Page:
Former President Bill Clinton campaigned for his wife Hillary in New Hampshire on Monday. At his first stop at Dartmouth College, he stressed that America’s future remains bright.
This positive message seemed to strike a chord with people – many of whom said there’s been too much venom and mudslinging this election cycle.
Such as John Telleris, 64, who was sporting a hat reading: "America is Already Great." He's been a Hillary supporter since the get-go, he says, "she's fighting to bring us together, not tear us apart."
Clinton’s speech focused on this idea by highlighting the differences between the two presidential candidate’s slogans – his wife’s “Stronger Together” vs Donald Trump’s “Make America Great Again.”
He, like voter John Telleris, said that America is better than ever before, focusing on what he called the social progress and economic growth of the past few years. And he contrasted that vision with what he called Trump’s “hell in a hand basket” rhetoric.
“You cannot give this country’s future away to people who think anger is better than answers, that endless conflict is better than cooperation, and that the path forward in the world is walls not bridges, you can’t do it – it’s your life," Clinton pleaded to the nearly 500 person crowd.
He also stressed the importance New Hampshire plays in next month’s election, and cited fond memories of his time in the state when he was campaigning such as attending fairs and the fall foliage.
Clinton urged Granite State voters to question which candidate is the best one to steer the country come 2017. Trump, he says, will drive the country off a cliff. His wife, Hillary, on the other hand:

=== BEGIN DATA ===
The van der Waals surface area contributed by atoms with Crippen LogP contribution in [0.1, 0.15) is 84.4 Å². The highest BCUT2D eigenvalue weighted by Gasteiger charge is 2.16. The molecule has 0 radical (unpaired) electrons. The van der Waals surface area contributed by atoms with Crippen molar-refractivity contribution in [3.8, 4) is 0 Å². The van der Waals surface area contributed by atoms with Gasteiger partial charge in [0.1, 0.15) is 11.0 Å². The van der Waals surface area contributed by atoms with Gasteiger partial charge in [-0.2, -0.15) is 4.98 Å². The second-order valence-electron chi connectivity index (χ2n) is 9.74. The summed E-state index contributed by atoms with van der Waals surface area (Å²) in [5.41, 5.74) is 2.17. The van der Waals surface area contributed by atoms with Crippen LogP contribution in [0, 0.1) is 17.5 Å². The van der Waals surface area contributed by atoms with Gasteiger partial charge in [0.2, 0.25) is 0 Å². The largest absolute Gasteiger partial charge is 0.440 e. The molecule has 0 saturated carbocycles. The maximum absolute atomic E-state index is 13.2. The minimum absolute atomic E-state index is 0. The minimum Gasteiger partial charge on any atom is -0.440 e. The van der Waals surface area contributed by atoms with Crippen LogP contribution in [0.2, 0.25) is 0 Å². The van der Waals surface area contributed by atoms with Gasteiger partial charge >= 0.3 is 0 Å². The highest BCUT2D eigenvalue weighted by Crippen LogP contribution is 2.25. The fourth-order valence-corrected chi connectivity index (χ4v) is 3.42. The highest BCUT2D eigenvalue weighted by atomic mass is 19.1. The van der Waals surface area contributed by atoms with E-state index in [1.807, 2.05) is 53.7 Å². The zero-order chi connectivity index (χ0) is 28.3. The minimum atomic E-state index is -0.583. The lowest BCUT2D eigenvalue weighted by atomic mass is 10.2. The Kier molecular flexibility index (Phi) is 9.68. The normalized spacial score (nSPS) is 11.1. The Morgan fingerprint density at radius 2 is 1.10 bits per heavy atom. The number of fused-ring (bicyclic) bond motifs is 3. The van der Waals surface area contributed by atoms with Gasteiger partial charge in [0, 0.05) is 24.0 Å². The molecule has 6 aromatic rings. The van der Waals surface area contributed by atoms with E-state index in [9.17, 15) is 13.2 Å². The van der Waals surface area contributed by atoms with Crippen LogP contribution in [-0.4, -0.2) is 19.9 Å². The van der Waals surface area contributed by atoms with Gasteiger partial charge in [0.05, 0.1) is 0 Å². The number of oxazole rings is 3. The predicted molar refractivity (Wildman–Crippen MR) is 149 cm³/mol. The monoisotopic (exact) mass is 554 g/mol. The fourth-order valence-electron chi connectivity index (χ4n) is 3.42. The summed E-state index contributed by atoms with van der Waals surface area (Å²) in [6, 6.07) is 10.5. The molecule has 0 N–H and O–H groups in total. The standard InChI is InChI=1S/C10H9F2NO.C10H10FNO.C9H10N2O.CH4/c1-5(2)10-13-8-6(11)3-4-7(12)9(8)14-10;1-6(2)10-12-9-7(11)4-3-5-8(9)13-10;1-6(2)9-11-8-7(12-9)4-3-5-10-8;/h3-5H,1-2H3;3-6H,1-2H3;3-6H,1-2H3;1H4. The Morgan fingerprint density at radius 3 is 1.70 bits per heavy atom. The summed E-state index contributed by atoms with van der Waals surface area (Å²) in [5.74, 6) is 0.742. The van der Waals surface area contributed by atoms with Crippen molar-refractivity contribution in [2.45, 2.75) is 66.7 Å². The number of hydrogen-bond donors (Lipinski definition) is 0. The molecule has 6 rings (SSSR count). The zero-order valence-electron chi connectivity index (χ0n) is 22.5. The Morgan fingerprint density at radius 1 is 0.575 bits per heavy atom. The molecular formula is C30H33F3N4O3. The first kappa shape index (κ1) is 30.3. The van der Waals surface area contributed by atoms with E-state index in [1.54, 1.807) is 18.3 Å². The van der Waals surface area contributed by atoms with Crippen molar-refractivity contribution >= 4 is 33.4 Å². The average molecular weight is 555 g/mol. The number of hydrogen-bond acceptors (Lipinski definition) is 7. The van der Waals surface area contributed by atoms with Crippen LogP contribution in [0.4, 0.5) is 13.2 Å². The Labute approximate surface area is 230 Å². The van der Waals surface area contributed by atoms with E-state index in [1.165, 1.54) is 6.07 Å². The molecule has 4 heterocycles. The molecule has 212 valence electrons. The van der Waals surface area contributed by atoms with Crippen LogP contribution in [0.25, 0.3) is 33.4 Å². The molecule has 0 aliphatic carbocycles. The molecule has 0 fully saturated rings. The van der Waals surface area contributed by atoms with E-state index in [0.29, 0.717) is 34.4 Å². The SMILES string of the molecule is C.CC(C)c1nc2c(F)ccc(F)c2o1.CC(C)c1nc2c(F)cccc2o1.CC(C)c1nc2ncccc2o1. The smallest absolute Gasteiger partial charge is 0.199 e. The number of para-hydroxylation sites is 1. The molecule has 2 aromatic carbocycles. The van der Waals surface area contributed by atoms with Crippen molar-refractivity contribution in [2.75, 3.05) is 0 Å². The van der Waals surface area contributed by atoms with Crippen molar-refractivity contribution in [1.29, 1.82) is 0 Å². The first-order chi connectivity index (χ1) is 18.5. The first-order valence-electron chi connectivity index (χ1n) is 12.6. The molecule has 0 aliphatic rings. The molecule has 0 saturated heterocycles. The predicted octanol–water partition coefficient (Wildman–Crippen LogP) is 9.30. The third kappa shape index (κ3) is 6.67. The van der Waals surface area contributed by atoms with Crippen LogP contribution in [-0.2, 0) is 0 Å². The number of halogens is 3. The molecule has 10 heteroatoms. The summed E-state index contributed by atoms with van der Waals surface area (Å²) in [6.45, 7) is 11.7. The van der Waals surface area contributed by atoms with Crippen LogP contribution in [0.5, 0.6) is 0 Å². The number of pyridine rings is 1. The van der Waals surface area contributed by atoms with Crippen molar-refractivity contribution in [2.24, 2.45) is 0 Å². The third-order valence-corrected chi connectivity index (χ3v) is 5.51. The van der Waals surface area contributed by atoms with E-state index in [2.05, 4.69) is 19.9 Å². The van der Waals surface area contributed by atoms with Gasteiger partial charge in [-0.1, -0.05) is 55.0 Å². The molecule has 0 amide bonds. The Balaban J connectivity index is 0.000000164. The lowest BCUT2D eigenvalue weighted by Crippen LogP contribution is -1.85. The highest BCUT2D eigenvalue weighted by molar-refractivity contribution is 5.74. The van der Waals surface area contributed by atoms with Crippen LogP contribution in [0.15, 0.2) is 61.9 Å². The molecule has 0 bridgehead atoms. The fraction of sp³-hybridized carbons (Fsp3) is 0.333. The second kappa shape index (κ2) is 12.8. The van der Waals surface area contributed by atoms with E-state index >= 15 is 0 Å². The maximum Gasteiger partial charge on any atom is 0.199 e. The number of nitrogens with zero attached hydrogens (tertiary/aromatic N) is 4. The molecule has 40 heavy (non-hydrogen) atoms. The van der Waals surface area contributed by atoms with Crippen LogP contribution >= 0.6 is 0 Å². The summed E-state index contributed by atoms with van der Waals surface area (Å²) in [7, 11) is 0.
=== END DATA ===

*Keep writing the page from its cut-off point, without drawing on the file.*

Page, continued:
“So if you give her the keys to the truck, what she will do is open the back, put everyone on and drive us to a new mountaintop – that is what New Hampshire can do, God Bless you.”
60 year-old Carol Stedman, who came across the border from Hartland, Vermont to hear Clinton speak, said handing the keys to Hillary is an easy choice for her.
"Not only can Hillary drive the truck but she's going to bring everybody in the truck together - stay on the road not drive us off the cliff," Stedman said.
During Clinton's 30-minute remarks, he stayed clear of the recent headlines from the other side who've pointed the finger at him when it comes to mistreating women and made accusations that the election is rigged.
Hargis Thomas, 73, of New London, was pleased Bill Clinton didn't address these concerns. Thomas's thoughts on these claims are simple.
"In a word wah, wah, wah," he said with a chuckle. "He [Trump] is just grasping at straws."
The former president also made an appearance in Keene. This is Clinton’s first visit to the Granite State since the Primary.
Over the weekend Trump hosted a rally in Portsmouth. The two presidential candidates will face off for their final debate on Wednesday in Las Vegas.